Public figure, private info hacked, should it be disregarded by the public?

I think this is going to continue to be a problem for public figures.

Nude selfies by celebrities
Abhorrent opinions by executives of large corporations
Nefarious cover-up by politicians
Private opinions about candidates within your own party
Private recordings between colleagues

Assuming that the hacked information wasn’t tampered with and is as it was written or described by the person keeping it private, i.e. factual truth, should the public disregard these revelations? Or should they be considered in the court of public opinion or even as evidence of criminal activity*.

    • it is my understanding that evidence even criminally obtained is permissible as long as it wasn’t obtained by law enforcement authorities without a warrant. i.e. a murder weapon stolen by a burglar and then determined to be the murder weapon is admissible.

How would that even work?

When the judge says, “The jury will disregard the statement” does that even work?

Fair enough. Should the press disregard these revelations in their editorial opinions of these public individuals?

That would be the ideal of etiquette.

Your neighbors are having a discussion about their personal finances, and the windows are open, so you can hear, if you choose to listen. A really polite person will not listen.

Good luck telling the public they should ignore it.

If you know something about someone, you use it to judge them, even if it came to you as inadmissible under the rules of evidence.

You’re eavesdropping on a used car dealer talking to the man upstairs, telling him he is willing to accept $5000. You have no right to offer $5000, because you shouldn’t have heard that.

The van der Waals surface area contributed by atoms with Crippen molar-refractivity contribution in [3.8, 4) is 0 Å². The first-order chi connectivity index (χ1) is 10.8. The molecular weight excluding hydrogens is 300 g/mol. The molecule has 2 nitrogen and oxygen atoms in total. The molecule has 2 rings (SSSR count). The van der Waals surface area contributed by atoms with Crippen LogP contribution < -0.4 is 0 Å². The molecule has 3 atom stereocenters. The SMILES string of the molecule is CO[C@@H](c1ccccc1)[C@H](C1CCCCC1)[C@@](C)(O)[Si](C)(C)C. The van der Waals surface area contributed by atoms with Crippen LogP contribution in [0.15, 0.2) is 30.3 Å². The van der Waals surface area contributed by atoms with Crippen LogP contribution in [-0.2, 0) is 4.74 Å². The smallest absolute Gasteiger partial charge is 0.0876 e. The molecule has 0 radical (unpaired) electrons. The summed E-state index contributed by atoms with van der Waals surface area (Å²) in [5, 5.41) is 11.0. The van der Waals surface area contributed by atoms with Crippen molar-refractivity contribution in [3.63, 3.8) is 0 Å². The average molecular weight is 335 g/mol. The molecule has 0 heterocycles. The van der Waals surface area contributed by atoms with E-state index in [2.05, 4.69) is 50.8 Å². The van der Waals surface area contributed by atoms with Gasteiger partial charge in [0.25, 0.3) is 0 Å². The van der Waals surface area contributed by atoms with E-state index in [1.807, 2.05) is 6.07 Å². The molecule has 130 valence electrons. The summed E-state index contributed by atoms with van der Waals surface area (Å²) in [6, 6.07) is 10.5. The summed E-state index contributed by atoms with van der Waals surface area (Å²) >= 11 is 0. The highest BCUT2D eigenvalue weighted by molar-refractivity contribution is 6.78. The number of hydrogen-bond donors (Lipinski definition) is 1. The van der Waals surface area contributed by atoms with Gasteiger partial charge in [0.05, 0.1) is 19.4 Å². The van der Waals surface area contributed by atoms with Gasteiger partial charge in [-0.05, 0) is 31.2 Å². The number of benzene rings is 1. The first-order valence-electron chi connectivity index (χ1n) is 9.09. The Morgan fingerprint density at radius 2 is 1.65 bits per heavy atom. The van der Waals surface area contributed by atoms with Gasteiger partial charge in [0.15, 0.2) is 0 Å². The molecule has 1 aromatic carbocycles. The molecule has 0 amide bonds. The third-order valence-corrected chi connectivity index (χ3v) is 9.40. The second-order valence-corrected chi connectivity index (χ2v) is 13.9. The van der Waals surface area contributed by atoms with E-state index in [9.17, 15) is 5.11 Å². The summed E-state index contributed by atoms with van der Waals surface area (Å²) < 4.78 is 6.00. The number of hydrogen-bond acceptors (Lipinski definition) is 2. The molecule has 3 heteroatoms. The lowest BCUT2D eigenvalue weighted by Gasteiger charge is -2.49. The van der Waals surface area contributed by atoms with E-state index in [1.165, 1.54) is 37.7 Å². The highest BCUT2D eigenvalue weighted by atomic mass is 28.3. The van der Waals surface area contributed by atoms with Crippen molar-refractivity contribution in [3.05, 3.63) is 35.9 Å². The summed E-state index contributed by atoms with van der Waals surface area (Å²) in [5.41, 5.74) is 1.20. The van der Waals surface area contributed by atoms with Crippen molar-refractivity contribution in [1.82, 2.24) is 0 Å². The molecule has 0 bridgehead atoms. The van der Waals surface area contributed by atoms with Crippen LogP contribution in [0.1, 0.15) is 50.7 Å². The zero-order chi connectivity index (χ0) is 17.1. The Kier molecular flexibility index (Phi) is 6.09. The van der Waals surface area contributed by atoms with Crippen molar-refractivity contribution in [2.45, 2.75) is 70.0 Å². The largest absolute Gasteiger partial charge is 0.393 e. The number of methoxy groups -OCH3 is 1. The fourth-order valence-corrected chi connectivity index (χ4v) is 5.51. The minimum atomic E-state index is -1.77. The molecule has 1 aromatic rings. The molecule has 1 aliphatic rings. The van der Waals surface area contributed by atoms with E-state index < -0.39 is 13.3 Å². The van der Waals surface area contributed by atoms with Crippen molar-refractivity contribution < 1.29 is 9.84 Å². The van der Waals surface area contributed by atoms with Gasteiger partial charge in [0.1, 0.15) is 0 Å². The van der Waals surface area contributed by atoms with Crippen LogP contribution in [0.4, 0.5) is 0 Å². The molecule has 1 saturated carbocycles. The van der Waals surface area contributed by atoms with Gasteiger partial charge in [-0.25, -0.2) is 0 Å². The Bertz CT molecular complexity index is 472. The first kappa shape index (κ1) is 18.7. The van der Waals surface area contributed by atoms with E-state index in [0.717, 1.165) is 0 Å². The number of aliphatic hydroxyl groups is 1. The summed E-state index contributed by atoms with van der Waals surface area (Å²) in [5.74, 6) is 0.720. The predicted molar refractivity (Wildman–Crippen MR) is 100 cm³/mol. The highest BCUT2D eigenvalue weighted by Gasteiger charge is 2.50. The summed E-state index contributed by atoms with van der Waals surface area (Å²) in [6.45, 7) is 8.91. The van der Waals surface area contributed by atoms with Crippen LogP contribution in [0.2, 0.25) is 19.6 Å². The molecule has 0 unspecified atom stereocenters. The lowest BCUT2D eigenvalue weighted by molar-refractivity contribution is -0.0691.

Not quite the same when they’re talking about you. Even Miss Manners wouldn’t go that far!

(Ditto if you happen to overhear a conspiracy to commit a crime. It would be shabby etiquette not to report it!)

Each of us has private and public info. And each of us tries to keep them separated.

The advent of internet, big data, etc., means each of us leave a larger recorded trail. A trail waiting to be uncovered. Certainly anything like Ken Bone’s history that’s “hiding in plain sight” is no longer hiding at all, unlike perhaps 20 years ago.

Society will have to get used to the fact that your digital trail IS a public record. Even the parts you try to keep private.

I suspect at first we’ll have what we do now: public overreaction to revelations, and some people hoist by their own laziness. After a few years both aspects will change: People will get better at thinking twice before leaving such a large trail, and people will also expect that darn near everybody has a skeleton or two.

I’ve always felt this was a sham; if anything, telling jurors to disregard Evidence X will probably make jurors, deep down, feel all the *more *determined to take Evidence X into account, feeling that the judge is trying to suppress truth of some sort. Legal version of a Striesand Effect.